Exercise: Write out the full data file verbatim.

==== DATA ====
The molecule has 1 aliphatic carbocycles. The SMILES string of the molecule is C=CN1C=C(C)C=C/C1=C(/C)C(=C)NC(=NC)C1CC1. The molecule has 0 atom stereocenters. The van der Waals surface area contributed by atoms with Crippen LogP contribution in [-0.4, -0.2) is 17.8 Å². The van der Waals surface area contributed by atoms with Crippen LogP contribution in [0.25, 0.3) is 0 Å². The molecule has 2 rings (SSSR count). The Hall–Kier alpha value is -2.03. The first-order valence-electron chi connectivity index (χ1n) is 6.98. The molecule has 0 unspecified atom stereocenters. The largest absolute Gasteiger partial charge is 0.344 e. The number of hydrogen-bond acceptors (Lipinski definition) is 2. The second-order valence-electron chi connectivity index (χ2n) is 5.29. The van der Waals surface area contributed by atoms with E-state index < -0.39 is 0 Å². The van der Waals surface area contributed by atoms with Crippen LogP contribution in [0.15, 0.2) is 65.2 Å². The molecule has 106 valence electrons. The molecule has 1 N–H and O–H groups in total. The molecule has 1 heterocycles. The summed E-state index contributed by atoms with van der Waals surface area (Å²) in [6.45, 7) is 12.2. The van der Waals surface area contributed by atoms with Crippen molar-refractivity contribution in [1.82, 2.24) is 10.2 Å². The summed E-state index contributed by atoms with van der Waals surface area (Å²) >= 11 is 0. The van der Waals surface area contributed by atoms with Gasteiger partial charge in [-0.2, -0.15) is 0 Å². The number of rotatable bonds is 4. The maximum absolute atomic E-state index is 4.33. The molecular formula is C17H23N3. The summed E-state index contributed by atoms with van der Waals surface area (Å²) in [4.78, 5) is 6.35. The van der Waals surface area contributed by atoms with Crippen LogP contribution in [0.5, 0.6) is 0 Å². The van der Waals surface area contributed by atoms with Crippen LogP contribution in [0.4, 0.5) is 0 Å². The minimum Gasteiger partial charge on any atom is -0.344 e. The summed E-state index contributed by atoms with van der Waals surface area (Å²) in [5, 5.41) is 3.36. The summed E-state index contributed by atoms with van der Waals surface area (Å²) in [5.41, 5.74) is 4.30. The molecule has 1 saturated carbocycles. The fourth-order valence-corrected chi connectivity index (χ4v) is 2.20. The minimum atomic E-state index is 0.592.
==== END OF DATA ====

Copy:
The molecule has 1 aliphatic carbocycles. The SMILES string of the molecule is C=CN1C=C(C)C=C/C1=C(/C)C(=C)NC(=NC)C1CC1. The molecule has 0 atom stereocenters. The van der Waals surface area contributed by atoms with Crippen LogP contribution in [-0.4, -0.2) is 17.8 Å². The van der Waals surface area contributed by atoms with Crippen LogP contribution in [0.25, 0.3) is 0 Å². The molecule has 2 rings (SSSR count). The Hall–Kier alpha value is -2.03. The first-order valence-electron chi connectivity index (χ1n) is 6.98. The molecule has 0 unspecified atom stereocenters. The largest absolute Gasteiger partial charge is 0.344 e. The number of hydrogen-bond acceptors (Lipinski definition) is 2. The second-order valence-electron chi connectivity index (χ2n) is 5.29. The van der Waals surface area contributed by atoms with E-state index < -0.39 is 0 Å². The van der Waals surface area contributed by atoms with Crippen LogP contribution in [0.15, 0.2) is 65.2 Å². The molecule has 106 valence electrons. The molecule has 1 N–H and O–H groups in total. The molecule has 1 heterocycles. The summed E-state index contributed by atoms with van der Waals surface area (Å²) in [6.45, 7) is 12.2. The van der Waals surface area contributed by atoms with Crippen molar-refractivity contribution in [1.82, 2.24) is 10.2 Å². The summed E-state index contributed by atoms with van der Waals surface area (Å²) >= 11 is 0. The van der Waals surface area contributed by atoms with Gasteiger partial charge in [-0.2, -0.15) is 0 Å². The number of rotatable bonds is 4. The maximum absolute atomic E-state index is 4.33. The molecular formula is C17H23N3. The summed E-state index contributed by atoms with van der Waals surface area (Å²) in [4.78, 5) is 6.35. The van der Waals surface area contributed by atoms with Crippen LogP contribution in [0.5, 0.6) is 0 Å². The van der Waals surface area contributed by atoms with Crippen LogP contribution in [0.4, 0.5) is 0 Å². The minimum Gasteiger partial charge on any atom is -0.344 e. The summed E-state index contributed by atoms with van der Waals surface area (Å²) in [5, 5.41) is 3.36. The summed E-state index contributed by atoms with van der Waals surface area (Å²) in [5.41, 5.74) is 4.30. The molecule has 1 saturated carbocycles. The fourth-order valence-corrected chi connectivity index (χ4v) is 2.20. The minimum atomic E-state index is 0.592.